Trivia about the Bureau of Corrections
Corrections in the Philippines started during pre colonial times. It was however only during the Spanish regime when an organized corrective service was made operational. The main penitentiary was the Old Bilibid Manila, which was established in 1847 pursuant to Section 1708 of the Revised Administrative Code. Royal Decree in 1865.
When the Americans took over in the 1900s, the Bureau of Prisons was created under the Reorganization Act of 1905 (Act No. 1407 dated November 1, 1905) as an agency under the Department of Commerce and Police. On January 1, 1915, the San Ramon Prison was placed under the auspices of the Bureau of Prisons and started receiving prisoners from Mindanao
Before the reconstruction of San Ramon Prison, the Americans established in 1904, the luhit penal settlement (now Iwahig Prison and Penal Farm) on a vast reservation of 28,072 hectares.
Other penal colonies were established during the American regime. On November 27, 1929, the Correctional Institution for Women (CIW) was created under Act No. 3579 while Davao Penal Colony in Southern Mindanao was opened in 1932 under Act No. 3732. The CIW was founded to provide separate facilities for women offenders.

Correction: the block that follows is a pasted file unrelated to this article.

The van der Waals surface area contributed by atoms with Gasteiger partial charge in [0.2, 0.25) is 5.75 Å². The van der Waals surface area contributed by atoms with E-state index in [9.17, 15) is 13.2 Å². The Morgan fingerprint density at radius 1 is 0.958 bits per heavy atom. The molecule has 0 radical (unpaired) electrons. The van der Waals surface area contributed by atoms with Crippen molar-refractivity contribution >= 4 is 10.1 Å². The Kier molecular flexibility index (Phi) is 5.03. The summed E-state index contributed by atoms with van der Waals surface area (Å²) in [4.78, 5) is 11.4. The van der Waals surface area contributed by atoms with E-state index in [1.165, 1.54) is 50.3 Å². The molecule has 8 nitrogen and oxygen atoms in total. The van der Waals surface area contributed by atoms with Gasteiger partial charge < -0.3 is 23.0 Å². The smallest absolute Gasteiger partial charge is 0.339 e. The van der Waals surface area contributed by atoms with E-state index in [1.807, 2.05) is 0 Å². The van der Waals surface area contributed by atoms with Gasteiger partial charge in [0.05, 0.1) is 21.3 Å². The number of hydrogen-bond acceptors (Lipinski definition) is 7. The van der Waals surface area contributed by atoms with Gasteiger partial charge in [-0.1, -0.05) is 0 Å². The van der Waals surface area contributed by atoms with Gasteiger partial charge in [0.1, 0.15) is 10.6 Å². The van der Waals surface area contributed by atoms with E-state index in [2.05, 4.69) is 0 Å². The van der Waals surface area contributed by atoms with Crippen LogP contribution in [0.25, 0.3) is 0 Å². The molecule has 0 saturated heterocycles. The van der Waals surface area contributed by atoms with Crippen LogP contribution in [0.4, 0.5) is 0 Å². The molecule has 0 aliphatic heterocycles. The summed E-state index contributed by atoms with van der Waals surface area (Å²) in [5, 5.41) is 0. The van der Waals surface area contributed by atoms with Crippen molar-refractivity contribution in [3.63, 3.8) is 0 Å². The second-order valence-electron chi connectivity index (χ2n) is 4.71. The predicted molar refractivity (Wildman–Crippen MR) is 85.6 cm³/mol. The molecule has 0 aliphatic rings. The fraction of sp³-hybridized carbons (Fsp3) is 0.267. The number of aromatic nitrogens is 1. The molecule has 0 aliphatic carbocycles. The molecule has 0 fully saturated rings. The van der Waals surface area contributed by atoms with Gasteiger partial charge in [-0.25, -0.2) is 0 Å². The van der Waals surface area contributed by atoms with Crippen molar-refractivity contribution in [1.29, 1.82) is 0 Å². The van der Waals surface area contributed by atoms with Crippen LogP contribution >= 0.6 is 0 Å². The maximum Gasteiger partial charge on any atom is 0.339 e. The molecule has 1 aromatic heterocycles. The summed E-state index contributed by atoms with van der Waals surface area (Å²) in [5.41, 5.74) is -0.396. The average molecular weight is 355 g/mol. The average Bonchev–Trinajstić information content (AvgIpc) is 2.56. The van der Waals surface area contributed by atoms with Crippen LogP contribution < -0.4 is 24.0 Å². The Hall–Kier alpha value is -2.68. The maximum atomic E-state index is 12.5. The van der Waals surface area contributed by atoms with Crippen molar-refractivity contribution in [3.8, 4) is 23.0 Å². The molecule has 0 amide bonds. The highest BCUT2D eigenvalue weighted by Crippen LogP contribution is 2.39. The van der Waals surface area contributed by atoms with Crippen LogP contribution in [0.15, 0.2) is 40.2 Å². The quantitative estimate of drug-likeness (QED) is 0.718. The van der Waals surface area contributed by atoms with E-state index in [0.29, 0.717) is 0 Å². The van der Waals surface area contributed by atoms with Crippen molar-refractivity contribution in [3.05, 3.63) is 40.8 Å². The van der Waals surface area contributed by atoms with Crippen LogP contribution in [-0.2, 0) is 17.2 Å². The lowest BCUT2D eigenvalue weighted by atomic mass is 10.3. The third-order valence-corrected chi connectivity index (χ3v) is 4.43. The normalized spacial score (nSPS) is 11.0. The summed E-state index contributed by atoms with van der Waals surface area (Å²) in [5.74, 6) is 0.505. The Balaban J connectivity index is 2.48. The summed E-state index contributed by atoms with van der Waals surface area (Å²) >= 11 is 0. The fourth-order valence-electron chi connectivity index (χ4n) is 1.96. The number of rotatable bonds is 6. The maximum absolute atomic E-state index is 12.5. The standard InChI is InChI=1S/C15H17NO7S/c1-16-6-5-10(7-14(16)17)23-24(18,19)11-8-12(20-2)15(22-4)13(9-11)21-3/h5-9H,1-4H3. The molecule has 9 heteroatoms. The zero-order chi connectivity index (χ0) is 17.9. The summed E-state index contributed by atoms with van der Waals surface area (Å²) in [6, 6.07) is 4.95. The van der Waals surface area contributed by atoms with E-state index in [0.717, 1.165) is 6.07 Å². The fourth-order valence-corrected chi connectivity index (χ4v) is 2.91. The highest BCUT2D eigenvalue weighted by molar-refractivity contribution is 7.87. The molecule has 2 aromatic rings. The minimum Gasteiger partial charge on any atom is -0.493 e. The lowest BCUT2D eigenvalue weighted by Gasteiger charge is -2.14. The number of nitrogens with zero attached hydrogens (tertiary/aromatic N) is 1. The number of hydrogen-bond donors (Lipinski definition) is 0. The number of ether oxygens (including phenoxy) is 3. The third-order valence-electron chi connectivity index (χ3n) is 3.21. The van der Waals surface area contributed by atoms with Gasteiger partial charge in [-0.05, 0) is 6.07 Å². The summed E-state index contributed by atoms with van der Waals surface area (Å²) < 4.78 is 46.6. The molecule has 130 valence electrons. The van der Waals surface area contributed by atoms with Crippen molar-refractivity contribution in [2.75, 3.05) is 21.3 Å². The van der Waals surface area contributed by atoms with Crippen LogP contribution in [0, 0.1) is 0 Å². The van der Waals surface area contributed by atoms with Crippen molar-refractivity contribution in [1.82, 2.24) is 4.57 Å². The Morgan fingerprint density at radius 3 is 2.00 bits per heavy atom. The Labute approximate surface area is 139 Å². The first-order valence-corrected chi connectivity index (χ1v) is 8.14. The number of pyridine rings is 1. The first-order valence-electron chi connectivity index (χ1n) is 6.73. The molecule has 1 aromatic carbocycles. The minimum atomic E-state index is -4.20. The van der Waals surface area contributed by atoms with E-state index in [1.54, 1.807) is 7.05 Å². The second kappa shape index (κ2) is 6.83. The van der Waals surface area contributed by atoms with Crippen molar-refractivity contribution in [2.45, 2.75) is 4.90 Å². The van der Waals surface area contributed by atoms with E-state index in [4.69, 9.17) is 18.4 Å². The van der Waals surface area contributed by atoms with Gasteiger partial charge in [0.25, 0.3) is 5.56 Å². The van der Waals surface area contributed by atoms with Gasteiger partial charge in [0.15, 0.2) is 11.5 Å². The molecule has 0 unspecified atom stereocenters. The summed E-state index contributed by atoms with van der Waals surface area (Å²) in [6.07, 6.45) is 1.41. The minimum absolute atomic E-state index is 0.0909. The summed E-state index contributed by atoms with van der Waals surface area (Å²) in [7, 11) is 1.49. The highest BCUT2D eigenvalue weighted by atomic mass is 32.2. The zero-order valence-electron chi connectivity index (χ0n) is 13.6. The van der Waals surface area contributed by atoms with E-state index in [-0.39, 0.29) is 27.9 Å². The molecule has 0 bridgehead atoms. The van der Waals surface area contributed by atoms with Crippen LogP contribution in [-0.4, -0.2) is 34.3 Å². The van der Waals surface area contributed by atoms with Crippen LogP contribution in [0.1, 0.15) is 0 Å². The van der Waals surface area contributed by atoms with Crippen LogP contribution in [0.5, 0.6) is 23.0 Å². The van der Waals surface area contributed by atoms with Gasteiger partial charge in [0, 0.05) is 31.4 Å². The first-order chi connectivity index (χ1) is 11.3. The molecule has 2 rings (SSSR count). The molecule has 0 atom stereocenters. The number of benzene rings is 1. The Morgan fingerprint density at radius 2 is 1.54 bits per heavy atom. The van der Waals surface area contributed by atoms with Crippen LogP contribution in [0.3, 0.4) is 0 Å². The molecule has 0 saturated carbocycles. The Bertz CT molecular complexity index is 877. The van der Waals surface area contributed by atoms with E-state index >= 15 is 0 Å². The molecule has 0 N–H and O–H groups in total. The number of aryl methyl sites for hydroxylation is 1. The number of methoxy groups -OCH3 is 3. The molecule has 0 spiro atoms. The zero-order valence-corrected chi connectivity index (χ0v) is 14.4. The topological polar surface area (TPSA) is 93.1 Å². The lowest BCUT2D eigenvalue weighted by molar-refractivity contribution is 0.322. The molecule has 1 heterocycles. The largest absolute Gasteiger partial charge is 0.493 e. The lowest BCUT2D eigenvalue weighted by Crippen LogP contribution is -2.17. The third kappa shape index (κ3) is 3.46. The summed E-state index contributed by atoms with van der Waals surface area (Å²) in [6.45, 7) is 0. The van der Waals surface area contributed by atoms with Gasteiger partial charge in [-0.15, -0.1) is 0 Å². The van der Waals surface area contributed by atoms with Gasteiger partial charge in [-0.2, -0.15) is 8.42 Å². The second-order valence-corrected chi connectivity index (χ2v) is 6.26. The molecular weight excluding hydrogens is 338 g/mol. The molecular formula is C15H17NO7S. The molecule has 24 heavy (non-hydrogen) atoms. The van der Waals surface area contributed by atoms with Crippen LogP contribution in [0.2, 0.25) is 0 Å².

Owing to the increasing number of committals to the Old Bilibid Prison in Manila, the New Bilibid Prison was established in 1935 in a southern suburb of Muntinlupa, Rizal.
Two more penal institutions would later be established. These were Sablayan Prison and penal farm in Occidental Mindoro under Proclamation No. 72 issued on September 26, 1954 and Leyte Regional Prison under Proclamation No. 1101 issued on January 16, 1973.
The Bureau of Prisons was renamed Bureau of Corrections under the New Administrative Code of 1987 issued on November 23, 1987 and Proclamation no. 495 of the President. It is one of the attached agencies under the supervision and control of the Department of Justice.